Student transferred for making Counter-Strike map based on school

Texas senior sent to "alternative education center" over custom-made map; school board trustees torn on whether it was an overreaction.


Counter-Strike: Source

A senior at Clements High School in Sugar Land, Texas, was transferred to an alternative education center last month after it was learned that the student had created a map of his school in the online game Counter-Strike, according to a report on the community-focused site Fort Bend Now.

The student wasn't arrested or charged with any crimes, but police were called in to search his home, where they found five swords. Police also ordered the student to erase the game and maps from his computer.

Between the game's violent content, the discovery of the swords (which Fort Bend Now reports may have been decorative), and other as-yet-unrevealed information, officials with the Fort Bend Independent School District labeled the situation "level 3," which mandated the transfer to the alternative school. According to Fort Bend Now, "level 3" is code for a student who "engages in conduct relating to a false alarm or report (including a bomb threat) or a terroristic threat involving a public school."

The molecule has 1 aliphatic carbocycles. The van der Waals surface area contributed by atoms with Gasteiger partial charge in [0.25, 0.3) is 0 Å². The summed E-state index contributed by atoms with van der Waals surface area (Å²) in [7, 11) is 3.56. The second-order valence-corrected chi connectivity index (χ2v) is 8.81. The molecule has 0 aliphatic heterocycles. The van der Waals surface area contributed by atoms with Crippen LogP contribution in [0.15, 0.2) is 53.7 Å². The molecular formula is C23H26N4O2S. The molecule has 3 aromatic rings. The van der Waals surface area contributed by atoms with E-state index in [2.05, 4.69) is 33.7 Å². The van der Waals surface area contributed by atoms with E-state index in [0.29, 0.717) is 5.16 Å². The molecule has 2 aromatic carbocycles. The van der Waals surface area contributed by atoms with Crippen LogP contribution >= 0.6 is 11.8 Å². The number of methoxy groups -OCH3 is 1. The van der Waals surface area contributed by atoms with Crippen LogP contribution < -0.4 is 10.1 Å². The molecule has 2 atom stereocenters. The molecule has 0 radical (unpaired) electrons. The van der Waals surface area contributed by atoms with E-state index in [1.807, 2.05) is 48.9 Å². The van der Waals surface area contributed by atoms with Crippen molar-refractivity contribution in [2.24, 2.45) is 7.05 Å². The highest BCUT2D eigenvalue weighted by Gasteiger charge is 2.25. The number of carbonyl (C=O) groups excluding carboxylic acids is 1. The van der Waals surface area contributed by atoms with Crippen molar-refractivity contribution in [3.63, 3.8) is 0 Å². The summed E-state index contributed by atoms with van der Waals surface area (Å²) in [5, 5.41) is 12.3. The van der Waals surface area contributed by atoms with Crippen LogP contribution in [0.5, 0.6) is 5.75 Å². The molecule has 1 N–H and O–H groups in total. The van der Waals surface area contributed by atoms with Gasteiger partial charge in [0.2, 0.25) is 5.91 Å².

Currently there is a split on the school district's board of trustees, with a pair of trustees publicly suggesting the transfer was an overreaction and pushing for a public meeting at which the disciplinary issue might be resolved. However, some of their fellow trustees and the school board administration are standing by the move.

"Ever since Columbine, anything that remotely looks like a threat has to be taken very seriously," Fort Bend Now quotes FBISD spokesperson Mary Ann Simpson as saying. "The minute we don't, something serious is going to happen."

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